AZUZ: And that is where General Motors finds itself. The company was back in the black during the first quarter, the first three months of 2010. This is the first time that GM has made a profit since 2007. The automaker made $865 million during the first quarter. Now compare that to last year, when it lost nearly $6 billion in that same frame of time. This is good news for GM. It's also good news for Americans in general. GM took a huge hit during the recession, and it needed help from the government in order to stay in business. It's already paid back some loans. But now that it's making a profit again, GM can pay back more of the $50 billion it got in bailouts.

Atlantis Spacewalk

AZUZ: Things are moving along smoothly up at the international space station. The space shuttle Atlantis is up there on a 12-day mission to the ISS. Yesterday, two members of the Atlantis crew took a little walk outside the station. It's the first of 3 planned spacewalks during this mission. This one lasted around seven and a half hours. They installed a new space-to-ground antenna, and that will help improve communications between the ISS and the Earth. They did some prep work also for the next 2 spacewalks.

Word to the Wise


desert (noun) You know this as an area without much rainfall, but "desert" can also describe any place that is missing something or has very little of it.


Changing Food Deserts

AZUZ: For example, a food desert is a place that doesn't have a lot of, not food; healthy food. You can probably figure out that living in a food desert can lead to some serious problems for your health. Samantha Hayes takes us to a food desert in Baltimore, Maryland, where officials are trying to turn things around.


SAMANTHA HAYES, CNN CORRESPONDENT: Heart disease is the number one killer in Baltimore and has been for a long time. When you start to explore some of the city's lower income neighborhoods, you begin to understand why. Baltimore's brand new Food Policy Director Holly Freishtat shows us the problem.

HOLLY FREISHTAT, BALTIMORE FOOD POLICY DIRECTOR: We are sitting in the middle of a food desert. A food desert being an area where there are no supermarkets or access to healthy food.

HAYES: The options are scarce; corner markets selling mostly processed food at high prices.

FREISHTAT: If you drove around this neighborhood, you see all fast food.

HAYES: Neighbors want to change that, and many came to this health fair at the local elementary school.

UNIDENTIFIED FEMALE: If you don't drive, you basically won't be able to eat.

UNIDENTIFIED MALE: It is a grim reality of how we have to live out here.

HAYES: While grocery stores may be scarce, there are farmers markets within walking distance of some of these so-called food desert neighborhoods. The problem is that some people on the food stamp program can't buy fresh fruits and vegetables here.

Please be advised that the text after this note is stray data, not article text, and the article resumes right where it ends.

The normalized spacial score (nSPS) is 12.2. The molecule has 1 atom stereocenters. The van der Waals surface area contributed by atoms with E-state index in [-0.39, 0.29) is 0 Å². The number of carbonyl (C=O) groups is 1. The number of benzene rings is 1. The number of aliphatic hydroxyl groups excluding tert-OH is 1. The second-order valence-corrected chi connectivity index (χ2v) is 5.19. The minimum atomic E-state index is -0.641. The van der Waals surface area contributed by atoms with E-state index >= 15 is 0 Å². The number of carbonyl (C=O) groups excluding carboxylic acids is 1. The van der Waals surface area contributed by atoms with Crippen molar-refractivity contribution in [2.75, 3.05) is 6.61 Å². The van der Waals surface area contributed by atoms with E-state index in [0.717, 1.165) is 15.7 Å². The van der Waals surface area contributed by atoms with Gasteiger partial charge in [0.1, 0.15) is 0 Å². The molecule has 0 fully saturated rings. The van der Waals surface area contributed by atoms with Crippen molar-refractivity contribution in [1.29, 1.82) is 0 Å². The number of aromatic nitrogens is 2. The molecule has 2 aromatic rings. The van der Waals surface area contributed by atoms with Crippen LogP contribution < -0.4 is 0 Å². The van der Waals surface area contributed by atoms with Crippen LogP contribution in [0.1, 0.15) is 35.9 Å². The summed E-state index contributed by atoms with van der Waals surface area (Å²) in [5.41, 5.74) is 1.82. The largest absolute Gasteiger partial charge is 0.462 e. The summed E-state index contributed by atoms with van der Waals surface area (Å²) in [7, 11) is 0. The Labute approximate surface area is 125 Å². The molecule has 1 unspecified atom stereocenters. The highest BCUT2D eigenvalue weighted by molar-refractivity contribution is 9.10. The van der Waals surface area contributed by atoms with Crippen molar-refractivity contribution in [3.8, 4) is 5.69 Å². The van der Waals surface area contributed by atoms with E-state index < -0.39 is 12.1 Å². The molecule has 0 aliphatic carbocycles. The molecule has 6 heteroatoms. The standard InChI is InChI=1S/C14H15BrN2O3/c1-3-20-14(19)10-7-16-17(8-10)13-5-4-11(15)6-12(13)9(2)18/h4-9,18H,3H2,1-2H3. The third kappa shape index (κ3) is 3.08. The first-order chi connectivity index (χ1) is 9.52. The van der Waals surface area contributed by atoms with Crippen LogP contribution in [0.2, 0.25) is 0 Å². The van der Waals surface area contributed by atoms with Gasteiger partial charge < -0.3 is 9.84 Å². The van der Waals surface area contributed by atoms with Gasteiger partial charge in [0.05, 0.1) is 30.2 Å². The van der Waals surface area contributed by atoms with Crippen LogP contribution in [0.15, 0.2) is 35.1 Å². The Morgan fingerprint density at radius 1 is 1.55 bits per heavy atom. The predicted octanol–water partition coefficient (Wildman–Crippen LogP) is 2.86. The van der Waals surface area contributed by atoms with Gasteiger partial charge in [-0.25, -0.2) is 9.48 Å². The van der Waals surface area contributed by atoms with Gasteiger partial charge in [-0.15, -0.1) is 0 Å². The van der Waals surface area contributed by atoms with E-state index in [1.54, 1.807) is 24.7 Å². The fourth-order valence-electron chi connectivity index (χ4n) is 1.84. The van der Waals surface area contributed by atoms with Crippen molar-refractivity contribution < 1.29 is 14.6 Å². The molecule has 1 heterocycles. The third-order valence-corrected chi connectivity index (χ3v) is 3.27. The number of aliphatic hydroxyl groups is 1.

Right now, if you come to the farmers market, you've got to have cash on hand. But in order to get low-income people to come and be able to use their food stamps, you need this particular machine, yes?

FREISHTAT: Truth to tell, they look and act like a debit card, a debit machine, an ATM machine.

HAYES: So, the first EBT machine, scheduled to arrive next month, is also expected to boost business for local vendors. Freishtat also wants to see more community gardens in the city and is working with local libraries where residents can pick up their groceries after ordering them online.

FREISHTAT: We can change the landscape for food.

HAYES: She is changing it in a way that just so happens to fall in line with initiatives the White House has been pushing. She says Baltimore can be an example. Let's say you and I are here a year from now, OK?


HAYES: And we're walking through the Waverly Farmers Market. How do you want it to look different?

FREISHTAT: I would like to see everyone who wants to eat fruits and vegetables to be able to come here and to be able to buy the produce in the amount that they want and need to satisfy their food security of their households.

HAYES: Bringing things like EBT machines into farmers markets is a first step. Baltimore health officials say what may be more challenging in the long term is to change people's eating habits.


Before We Go

AZUZ: The star of today's Before We Go segment has a special talent. I'm not gonna talk to you about it; I'm just gonna let her demonstrate. Take a listen. It's Sydnee, the counting canine! Sure, she can sit, lay down and roll over. My dog can do that. But this one's got something my dog doesn't: Sydnee's claim to fame is her numerical knowledge. Her owner calls out a number -- one through ten -- and that's how many barks she gets in return. Counting up, counting down, going in random order, Sydnee the counting canine can show off her skills in a bunch of different ways.


AZUZ: So you know that her owner, and anyone who appreciates a really intelligent animal, can really count on Sydnee. CNN Student News embarks on a new show tomorrow. You guys have a great day, and we'll see you then. I'm Carl Azuz.